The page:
The 93rd annual meeting of the International Association of Applied Mathematics and Mechanics took place from 30th of May til 2nd of June in Dresden.

Raphael Kuess, who is group member of the Neptun Subproject OPT and works at the Humboldt University in Berlin, presented first results in his talk "Parameter identification in piezoelectricity based on all-at-once and reduced regularization“ as part of the session on optimization of differential equations. In his contribution, he explored approaches to a more efficient solution of the piezoelectric material parameter identification problem.

Talks with research closely related to the NEPTUN Project where held by Benjamin Jurgelucks (Parameter identification of piezoelectrics improved by neural networks) and Leander Claes (Inverse procedure for the identification of piezoelectric material parameters supported by dense neural networks), which both evaluated the possibility of including machine-learning-based method into the inverse procedure to determine piezoelectric material parameters.

## Abstracts

### Raphael Kuess: Parameter identification in piezoelectricity based on all-at-once and reduced regularization

Piezoelectric devices have become indispensible in almost all households, industry and medicine with an applications range from mobile phones and diesel fuel injectors to ultrasound imaging and dental scalers. Due to the upcoming switch to lead-free piezoceramics and the associated non-reproducible characterization of the material properties, the consistent and reproducible characterization of the material parameter set is of significant relevance for practical applications. In this talk we will investigate the parameter identification problem for the piezoelectric partial differential equation using regularization based on all-at-once and reduced iterative methods. The choice of these formulations is of particular interest for nonlinear models, which is especially noticeable in computational aspects. Therefore, the procedure is based on modeling and solving these inverse problems in these different settings by fitting simulated experimental data. Furthermore, numerical examples will be provided.

### Benjamin Jurgelucks: Parameter identification of piezoelectrics improved by neural networks

Accurately determining material parameters of piezoelectric materials is a demanding undertaking as some material parameters express only low sensitivity and are thus very hard to reconstruct as part of an inverse problem using classical methods alone. In recent years many advances have been made on this topic such as increasing the sensitivity of low-sensitivity parameters via optimal design of experiments and providing accurate and cheap gradient information via Algorithmic Differentiation. However, as classical gradient-based optimization methods for inverse problems only converge locally providing an accurate initial guess of the parameters is particularly important. Because of the curse of dimensionality using machine learning techniques to accurately determine the material parameters requires a huge amount of data und thus solutions to the governing partial differential equation. However, by only requiring approximately correct parameter values less data is needed. These approximately correct parameter values can instead be provided to classical methods for inverse problems as the initial guess. This greatly enhances the variety of different piezoelectric materials of which material parameters can now be identified.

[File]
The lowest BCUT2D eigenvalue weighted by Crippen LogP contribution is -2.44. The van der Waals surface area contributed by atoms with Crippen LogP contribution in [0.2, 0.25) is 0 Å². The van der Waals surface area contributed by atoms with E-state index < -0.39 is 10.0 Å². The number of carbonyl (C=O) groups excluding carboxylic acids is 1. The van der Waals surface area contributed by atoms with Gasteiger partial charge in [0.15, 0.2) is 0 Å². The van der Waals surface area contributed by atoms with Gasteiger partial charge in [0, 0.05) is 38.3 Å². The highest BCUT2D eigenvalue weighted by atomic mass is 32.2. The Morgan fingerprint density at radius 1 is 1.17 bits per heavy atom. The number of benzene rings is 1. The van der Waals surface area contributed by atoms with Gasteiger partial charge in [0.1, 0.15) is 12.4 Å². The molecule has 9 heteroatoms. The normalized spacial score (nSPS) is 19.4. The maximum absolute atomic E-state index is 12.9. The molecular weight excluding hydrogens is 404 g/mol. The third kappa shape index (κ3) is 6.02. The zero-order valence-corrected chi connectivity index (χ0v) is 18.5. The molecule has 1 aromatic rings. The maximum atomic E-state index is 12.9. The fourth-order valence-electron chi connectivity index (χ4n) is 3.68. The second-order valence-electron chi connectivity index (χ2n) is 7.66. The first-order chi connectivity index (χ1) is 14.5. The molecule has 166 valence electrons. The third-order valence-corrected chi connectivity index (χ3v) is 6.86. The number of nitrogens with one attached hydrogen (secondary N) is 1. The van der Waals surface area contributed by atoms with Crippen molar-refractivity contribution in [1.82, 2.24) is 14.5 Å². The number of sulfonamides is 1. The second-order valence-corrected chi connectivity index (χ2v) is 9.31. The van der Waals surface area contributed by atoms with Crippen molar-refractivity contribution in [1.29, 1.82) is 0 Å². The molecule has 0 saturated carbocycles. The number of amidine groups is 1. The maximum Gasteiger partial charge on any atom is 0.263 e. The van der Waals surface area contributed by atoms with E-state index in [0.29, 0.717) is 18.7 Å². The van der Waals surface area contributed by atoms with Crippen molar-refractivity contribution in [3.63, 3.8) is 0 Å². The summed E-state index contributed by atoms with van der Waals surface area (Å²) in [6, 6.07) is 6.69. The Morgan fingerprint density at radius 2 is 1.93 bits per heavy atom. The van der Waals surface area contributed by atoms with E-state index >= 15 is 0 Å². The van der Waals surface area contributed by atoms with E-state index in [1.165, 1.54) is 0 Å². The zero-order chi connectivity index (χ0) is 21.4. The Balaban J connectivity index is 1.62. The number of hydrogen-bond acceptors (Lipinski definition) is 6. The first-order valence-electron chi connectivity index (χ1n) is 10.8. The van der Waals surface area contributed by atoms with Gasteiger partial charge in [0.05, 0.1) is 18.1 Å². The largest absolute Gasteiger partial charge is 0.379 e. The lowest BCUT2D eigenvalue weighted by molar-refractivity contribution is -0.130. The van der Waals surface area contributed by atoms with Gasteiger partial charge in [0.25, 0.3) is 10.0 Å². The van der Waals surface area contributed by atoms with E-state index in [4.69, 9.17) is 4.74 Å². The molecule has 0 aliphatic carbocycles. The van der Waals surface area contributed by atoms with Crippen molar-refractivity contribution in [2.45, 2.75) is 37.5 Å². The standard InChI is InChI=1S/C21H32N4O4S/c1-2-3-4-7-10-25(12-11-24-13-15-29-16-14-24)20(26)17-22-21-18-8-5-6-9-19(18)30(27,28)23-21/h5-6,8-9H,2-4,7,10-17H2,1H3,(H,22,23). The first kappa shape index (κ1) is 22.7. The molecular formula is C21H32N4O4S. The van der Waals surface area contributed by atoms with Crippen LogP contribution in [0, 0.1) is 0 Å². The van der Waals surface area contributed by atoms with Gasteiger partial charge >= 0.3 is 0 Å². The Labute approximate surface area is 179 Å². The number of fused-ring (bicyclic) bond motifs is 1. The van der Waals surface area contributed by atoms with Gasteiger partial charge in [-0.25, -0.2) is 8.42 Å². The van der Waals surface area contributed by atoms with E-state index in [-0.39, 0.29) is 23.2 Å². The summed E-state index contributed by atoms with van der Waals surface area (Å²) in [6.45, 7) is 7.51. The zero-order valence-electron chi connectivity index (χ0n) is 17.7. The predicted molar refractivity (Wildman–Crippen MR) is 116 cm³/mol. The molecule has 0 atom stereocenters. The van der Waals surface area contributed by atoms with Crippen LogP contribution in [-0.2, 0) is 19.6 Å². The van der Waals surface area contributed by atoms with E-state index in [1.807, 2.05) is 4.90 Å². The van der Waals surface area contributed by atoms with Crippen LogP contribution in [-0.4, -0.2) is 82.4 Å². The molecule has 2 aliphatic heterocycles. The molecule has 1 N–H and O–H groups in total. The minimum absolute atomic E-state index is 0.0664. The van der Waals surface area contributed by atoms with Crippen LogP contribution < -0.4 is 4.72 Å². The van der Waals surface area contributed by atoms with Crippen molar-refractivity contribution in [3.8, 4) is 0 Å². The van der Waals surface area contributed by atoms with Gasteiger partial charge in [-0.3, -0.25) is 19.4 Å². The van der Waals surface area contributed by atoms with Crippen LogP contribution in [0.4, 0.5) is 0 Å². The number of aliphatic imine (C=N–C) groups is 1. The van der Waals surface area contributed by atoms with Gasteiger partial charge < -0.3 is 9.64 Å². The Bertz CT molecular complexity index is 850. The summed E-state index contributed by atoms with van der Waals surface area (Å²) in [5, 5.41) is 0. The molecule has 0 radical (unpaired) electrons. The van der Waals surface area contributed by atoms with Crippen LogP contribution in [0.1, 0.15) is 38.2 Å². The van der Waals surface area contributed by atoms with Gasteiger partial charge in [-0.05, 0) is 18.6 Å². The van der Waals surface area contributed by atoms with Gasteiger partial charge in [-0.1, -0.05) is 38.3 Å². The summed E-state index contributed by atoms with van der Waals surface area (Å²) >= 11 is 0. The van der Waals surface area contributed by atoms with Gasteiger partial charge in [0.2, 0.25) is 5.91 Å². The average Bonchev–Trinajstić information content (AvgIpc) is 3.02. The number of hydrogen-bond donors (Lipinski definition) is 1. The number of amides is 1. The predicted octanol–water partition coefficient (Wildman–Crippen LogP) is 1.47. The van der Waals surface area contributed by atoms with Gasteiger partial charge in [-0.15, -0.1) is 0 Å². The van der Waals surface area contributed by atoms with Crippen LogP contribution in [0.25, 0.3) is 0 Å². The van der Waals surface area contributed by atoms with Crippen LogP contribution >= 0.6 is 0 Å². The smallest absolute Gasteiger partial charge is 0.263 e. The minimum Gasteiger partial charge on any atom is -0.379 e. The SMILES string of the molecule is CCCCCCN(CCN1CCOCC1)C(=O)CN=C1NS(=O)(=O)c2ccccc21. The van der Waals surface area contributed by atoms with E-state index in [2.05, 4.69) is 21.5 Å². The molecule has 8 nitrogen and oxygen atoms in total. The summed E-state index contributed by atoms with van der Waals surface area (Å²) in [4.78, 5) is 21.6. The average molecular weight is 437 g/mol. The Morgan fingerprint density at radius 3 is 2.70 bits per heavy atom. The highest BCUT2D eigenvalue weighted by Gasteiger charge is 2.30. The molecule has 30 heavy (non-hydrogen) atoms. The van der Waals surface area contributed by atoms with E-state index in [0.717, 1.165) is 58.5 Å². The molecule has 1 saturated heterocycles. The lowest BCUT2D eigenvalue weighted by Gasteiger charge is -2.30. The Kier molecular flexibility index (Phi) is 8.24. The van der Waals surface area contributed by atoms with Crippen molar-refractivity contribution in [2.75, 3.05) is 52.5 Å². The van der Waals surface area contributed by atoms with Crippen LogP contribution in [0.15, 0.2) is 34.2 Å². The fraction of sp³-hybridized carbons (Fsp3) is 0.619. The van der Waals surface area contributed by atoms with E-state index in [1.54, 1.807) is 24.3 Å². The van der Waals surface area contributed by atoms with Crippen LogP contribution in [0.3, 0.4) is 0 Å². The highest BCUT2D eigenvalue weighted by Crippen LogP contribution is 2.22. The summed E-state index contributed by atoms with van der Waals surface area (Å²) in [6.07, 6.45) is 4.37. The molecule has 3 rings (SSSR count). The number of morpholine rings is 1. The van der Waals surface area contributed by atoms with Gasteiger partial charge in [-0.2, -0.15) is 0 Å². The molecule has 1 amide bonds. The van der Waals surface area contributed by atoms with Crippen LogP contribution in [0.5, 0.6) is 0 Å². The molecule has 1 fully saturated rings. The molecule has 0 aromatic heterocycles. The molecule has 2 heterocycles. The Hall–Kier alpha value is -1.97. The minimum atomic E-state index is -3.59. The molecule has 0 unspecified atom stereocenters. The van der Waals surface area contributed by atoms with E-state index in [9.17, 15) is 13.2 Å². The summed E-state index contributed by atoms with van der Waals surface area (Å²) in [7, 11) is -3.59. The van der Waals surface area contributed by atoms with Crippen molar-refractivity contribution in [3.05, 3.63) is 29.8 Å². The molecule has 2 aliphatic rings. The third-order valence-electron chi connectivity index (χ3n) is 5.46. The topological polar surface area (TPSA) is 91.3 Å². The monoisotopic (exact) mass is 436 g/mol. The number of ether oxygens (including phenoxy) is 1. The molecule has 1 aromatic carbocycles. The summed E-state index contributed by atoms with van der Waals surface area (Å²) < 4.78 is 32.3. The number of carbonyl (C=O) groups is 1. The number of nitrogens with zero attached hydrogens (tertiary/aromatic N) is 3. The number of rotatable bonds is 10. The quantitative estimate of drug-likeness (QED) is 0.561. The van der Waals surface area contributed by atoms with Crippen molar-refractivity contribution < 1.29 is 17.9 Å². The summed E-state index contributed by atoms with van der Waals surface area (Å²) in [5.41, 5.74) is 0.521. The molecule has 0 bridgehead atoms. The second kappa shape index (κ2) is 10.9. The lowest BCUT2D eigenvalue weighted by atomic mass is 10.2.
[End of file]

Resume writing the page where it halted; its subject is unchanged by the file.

### Leander Claes: Inverse procedure for the identification of piezoelectric material parameters supported by dense neural networks

The accurate knowledge of quantitative material parameters is a prerequisite for simulationdriven design processes of piezoelectric sensors and actuators. Due to the large number of parameters required to describe the mechanical, electrical, and coupling behaviour of theses materials, the identification procedure is especially challenging. In this contribution we aim to identify a full set of piezoelectric material parameters using a single disc-shaped sample. This is achieved by implementing an inverse measurement procedure based on matching the measured impedance of the physical sample with the output of a finite-element simulation model, the forward model. Because gradient-based, local optimisation is used for the identification process, an initial estimate for the parameters is required. For this initial value estimation, the forward model is inverted using a dense neural network. Synthetic training data for the neural network is generated by evaluating the forward model an adequate number of times with randomised material parameters. The network architecture is chosen so all directly measurable quantitate, i.e. the samples of the impedance in frequency domain as well as the density are the input of the network, while the material parameters are the output of the network. After training is concluded, the measured quantities are supplied to the neural network, which yields the initial estimates for the material parameters. A forward simulation using these results shows good agreement with the physical behaviour of the sample, enabling an efficient gradient based optimisation in the subsequent, final step of material parameter identification.